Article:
What do the following have in common?
The buggy whip, the wristwatch, the CD, the telephone
Just as the buggy whip has become a museum piece, some would say that there’s no need to carry a watch if you have a BlackBerry or iPhone, no need to collect CDs when you can download music to your laptop, and no need to use the telephone to generate sales leads when you could be using social networking platforms like Facebook or Twitter.
But is this an accurate assessment?
Some, like Nigel Edelshain, CEO of Sales 2.0 (LLC), would agree. “The cold call is dead, if that means ‘smiling and dialing’ with little-to-no preparation on the part of the salesperson,” he writes in his e-book, Don’t Cold Call. Social Call. However, he qualifies, “smart prospecting is very much alive. Smart salespeople can execute ‘social calls’ using the latest in Sales 2.0 tools and social networks.” Based on emerging evidence that suggests a sales professional might make 100 cold calls versus 12 social calls to set up just one appointment, Edelshain estimates that “social calling” represents an eight-time improvement over traditional telephone techniques.
But that doesn’t necessarily mean the telephone is obsolete. Jim Domanski, President of Teleconcepts Consulting Inc., is one who begs to differ. “The phone is as valuable, if not even more valuable, with the advent of social media,” he says. “When e-mail started to hit, everyone said the web and e-mail would replace the phone. Instead, what it did was synergize the phone, because it added another layer to contact the client. If it’s changed, all that I see is that it has created another avenue for prospecting. When you boil it all down, it still comes down to a one-on-one discussion or meeting.”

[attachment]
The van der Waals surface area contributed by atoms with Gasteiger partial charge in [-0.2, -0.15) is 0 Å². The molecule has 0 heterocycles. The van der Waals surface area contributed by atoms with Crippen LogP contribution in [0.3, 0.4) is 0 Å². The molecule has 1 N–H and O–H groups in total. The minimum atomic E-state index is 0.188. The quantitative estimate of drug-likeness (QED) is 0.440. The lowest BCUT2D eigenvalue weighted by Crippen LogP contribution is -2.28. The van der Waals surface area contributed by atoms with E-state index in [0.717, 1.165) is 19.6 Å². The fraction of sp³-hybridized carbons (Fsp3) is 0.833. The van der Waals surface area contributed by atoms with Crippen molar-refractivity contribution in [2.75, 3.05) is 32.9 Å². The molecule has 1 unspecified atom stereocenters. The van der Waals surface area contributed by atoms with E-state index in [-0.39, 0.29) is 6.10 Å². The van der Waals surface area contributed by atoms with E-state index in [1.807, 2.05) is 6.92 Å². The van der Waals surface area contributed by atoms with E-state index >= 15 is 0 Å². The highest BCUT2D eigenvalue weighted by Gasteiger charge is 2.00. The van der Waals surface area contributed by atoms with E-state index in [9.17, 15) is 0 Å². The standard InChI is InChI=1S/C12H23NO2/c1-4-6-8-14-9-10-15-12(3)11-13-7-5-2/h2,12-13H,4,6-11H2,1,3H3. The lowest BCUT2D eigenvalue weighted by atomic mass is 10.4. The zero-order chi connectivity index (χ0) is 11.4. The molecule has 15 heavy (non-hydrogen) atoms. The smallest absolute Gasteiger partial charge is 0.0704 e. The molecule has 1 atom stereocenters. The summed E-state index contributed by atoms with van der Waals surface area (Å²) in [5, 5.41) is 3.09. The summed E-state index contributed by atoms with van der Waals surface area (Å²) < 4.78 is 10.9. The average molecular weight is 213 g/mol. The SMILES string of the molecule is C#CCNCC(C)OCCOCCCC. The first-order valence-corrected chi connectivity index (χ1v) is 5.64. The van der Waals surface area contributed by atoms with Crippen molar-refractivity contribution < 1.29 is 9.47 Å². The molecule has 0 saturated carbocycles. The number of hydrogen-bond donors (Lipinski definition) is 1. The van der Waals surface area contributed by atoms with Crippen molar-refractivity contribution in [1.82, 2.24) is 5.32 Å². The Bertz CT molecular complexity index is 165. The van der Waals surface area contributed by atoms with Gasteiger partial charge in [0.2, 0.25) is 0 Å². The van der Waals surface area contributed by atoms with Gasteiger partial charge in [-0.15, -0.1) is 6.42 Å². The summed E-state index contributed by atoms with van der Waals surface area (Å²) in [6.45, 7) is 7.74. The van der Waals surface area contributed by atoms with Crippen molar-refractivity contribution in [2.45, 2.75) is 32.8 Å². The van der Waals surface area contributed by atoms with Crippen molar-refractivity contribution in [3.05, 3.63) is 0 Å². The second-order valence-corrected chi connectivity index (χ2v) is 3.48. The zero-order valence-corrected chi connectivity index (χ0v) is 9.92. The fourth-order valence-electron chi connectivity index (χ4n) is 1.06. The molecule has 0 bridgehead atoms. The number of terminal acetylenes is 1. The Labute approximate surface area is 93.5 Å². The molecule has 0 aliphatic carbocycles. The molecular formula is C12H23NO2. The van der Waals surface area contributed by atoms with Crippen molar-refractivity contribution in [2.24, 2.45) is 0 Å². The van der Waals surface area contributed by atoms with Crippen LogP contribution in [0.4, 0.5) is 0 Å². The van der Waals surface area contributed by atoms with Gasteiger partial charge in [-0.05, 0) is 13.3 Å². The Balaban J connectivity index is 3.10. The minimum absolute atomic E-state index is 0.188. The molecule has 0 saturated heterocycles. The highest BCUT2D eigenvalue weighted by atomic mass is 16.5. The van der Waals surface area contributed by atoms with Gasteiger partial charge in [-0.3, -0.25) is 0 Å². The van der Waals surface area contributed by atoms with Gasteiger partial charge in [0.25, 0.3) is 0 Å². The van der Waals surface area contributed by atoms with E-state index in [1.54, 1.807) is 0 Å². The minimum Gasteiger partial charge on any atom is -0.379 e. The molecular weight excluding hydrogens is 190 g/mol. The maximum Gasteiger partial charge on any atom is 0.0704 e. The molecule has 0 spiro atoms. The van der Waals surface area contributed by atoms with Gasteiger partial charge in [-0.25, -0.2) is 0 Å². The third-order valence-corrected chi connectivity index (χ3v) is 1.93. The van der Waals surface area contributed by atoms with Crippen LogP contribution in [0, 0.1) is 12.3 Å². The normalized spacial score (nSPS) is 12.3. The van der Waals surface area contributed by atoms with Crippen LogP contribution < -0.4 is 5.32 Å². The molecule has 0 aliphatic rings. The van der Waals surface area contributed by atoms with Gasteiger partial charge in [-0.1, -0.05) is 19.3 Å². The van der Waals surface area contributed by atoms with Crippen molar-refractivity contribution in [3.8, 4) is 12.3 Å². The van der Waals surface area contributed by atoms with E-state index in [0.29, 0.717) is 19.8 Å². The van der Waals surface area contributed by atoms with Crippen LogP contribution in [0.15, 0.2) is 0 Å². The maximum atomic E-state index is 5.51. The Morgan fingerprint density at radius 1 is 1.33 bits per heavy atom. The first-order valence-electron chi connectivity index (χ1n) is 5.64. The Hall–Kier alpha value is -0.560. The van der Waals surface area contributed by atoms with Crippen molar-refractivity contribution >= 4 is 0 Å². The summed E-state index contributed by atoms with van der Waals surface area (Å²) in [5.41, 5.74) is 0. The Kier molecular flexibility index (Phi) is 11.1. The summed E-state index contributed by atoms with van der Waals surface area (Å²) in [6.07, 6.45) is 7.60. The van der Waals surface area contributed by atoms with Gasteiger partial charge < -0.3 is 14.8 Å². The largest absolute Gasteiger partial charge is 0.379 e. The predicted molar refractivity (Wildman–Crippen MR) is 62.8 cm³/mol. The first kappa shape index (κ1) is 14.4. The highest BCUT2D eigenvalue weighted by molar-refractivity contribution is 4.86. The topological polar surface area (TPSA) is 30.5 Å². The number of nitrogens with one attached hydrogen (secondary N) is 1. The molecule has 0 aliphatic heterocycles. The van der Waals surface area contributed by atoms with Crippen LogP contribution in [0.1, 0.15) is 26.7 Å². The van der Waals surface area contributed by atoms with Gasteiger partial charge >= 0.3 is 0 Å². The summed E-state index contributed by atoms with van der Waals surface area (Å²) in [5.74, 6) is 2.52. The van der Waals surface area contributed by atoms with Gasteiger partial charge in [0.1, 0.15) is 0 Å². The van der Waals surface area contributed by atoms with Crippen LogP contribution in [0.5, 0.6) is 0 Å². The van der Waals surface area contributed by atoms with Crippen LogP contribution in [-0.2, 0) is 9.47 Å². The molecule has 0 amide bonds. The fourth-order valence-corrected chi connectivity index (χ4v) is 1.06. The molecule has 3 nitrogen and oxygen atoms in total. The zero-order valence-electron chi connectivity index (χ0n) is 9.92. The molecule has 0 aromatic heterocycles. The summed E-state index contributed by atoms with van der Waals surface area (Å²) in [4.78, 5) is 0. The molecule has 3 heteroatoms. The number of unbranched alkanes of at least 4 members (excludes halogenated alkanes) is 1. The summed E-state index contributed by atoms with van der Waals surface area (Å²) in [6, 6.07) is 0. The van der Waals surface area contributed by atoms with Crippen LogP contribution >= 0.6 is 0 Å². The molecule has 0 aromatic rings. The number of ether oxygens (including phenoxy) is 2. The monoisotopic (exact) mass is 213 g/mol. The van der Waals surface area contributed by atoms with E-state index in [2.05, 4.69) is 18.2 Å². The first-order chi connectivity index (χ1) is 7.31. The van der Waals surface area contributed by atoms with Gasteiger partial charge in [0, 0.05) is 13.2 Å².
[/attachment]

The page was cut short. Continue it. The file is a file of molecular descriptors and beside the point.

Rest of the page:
Wendy Weiss is known as The Queen of Cold Calls. “The phone is here to stay,” she assures, “because you’re making that human being-to-human being connection, which you really don’t make in other types of marketing.”
Weiss presented a session called “Cold Calling For Profit” at the second annual Warrior Forum in Raleigh, North Carolina. “I’m speaking at an internet marketing conference, and the topic of my speech is using the telephone to build your sales,” she says. “I was expecting that people would be saying the telephone is outdated. The speakers talked about the way they sell: they use their websites to generate leads, and then they use phone centres to call people up. Two of the world’s most successful marketers run call centres, so anyone who thinks the telephone is dead, is totally out of touch.”
“Social networking is still an important part that you can have working in the background for you,” says Domanski. “But what I see in social media, from a prospecting point of view, is a slippery slope, and that is to think that blogging and LinkedIn and Facebook can do the work for you while you sit there and passively wait for the sales to come. I think that can become very dangerous for business.”
Sites like LinkedIn are hailed as a less invasive way to contact people. However, Domanski continues on to say, “My experience with LinkedIn is that people are looking for information; from there, people can make a decision about who to call. If anyone on LinkedIn starts sending me promotions, well, that’s just as annoying as spam.”
Also, there are practical issues to consider. He adds. “Are the people on LinkedIn going to be the manufacturers that you want to get in Hamilton? I’m not interested in millions; I’m interested in the 30,000 in a certain area. Quite frankly, I can get more information from a 12-second phone call than from searching LinkedIn. At least with the phone, I can call a targeted market, and I don’t care whether it’s intrusive – it works.”